We haven’t even finished burying the bodies yet and politicians have already shifted into full finger-pointing and scapegoating mode.
If that weren’t bad enough, the wrathful pettiness is aimed at public health officials and agencies, the ones doing yeoman’s work tackling the coronavirus pandemic.
U.S. President Donald Trump, in a transparent attempt to detract from his own failings, has lashed out at Anthony Fauci, director of the U.S. National Institute of Allergy and Infectious Diseases, and at the World Health Organization.
In Canada, Conservative Leader Andrew Scheer and Alberta Premier Jason Kenney have mimicked the criticism of the WHO and taken pot shots at Theresa Tam, the country’s Chief Public Health Officer.
It is dangerously inappropriate to kneecap public health officials and agencies at a time when a pandemic is racing around the world – two million infections, 135,000 deaths and counting – and maintaining public trust is essential.
The recriminations can wait.
The common thread in the attacks seems to be a belief that public health officials are all pawns of the People’s Republic of China, and that said evil empire has been lying to us about coronavirus since day one.
For Mr. Trump, the pandemic response serves a convenient excuse to cut off funding to the WHO, another expression for his jingoistic hatred of all things international (read: un-American).
In addition, his maniacal need for sycophancy has put Dr. Fauci, who dared correct the President’s statements with actual facts, into the crosshairs. Not to mention Mr. Trump’s pathological inability to admit his mistakes.
The motivation of Canadian conservative politicians is a little less clear, but appears to be driven by a mix of ideological dislike for communism and bureaucracy, with a dash of partisanship thrown in for good measure.
Elected officials can take whatever positions they like. Some of their complaints, such as the lack of transparency about coronavirus cases and deaths in China, are valid.
But if they are angry at China, take it out on China.
What is not acceptable is shifting blame to public health leaders, such as Dr. Fauci, Dr. Tam and Tedros Adhanom Ghebreyesus, the director-general of the WHO.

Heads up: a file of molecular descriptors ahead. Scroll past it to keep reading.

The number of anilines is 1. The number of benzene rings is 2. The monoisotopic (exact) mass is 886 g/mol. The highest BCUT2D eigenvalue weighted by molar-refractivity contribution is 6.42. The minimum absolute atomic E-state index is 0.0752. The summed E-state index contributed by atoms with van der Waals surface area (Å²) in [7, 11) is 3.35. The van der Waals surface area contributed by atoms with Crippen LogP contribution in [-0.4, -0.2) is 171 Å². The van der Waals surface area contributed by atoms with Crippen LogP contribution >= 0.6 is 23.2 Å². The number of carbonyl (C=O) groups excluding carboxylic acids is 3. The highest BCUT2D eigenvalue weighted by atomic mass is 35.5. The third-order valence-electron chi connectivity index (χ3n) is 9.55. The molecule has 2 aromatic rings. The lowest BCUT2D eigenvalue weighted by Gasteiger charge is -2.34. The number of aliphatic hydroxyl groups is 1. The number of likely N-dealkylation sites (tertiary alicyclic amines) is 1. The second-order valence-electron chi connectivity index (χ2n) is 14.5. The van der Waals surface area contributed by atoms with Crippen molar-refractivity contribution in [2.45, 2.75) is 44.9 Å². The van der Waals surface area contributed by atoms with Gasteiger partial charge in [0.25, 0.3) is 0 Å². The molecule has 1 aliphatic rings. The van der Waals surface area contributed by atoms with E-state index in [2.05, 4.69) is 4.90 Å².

If you want officials and the organizations they represent to take responsibility, then you also have to give them the power to act.
The WHO has 7,000 employees and a budget of US$4.4-billion, but it has no real power other than to make recommendations, and timidity is built into its structure.
Was the WHO too accepting of what China told it about the spread of coronavirus, and the lack of human-to-human and asymptomatic transmission? In retrospect, perhaps. But even Mr. Trump was praising China a couple of months ago.
The debacle taking place in the U.S. right now is the fault of no one but the U.S.
At a time when other countries were imposing severe public health restrictions, Mr. Trump insisted that “everything is under control” and said the virus was “going to disappear.” Sure, he imposed a (partial) travel ban before many other countries (so did Italy), but there’s not a lot of evidence it made much of a difference. It also showed he didn’t much care for the WHO’s advice.
The principal criticism of Dr. Tam is that she followed the recommendations of the WHO. Let’s see, Canada’s top public health official took direction from the world’s leading public health agency. How is that in any way outrageous?
Dr. Tam also – gasp, horror! - changed her mind. As evidence of the pandemic’s severity changed, so did her recommendations on border-control measures and mask-wearing. Good. Public policy is supposed to adapt to changing circumstances.
Taiwan, Singapore, Hong Kong, South Korea all acted swiftly and vigorously – with mass testing and strict physical-distancing measures. So why didn’t Canada?
Presumably for the same reason that about 200 other countries in the world did not: trying to find a balance between what should be done and what was politically palatable.
The job of public health is to tell people things they don’t want to hear. They are, alternately, accused of over-reacting and under-reacting.
From the WHO to local officials, the role of public health is to advise and offer up options. Politicians can accept (or reject) the advice and decide how to act.
Ultimately, it’s politicians who are accountable. No leader worth their salt blames underlings for their own failings.
The Globe and Mail
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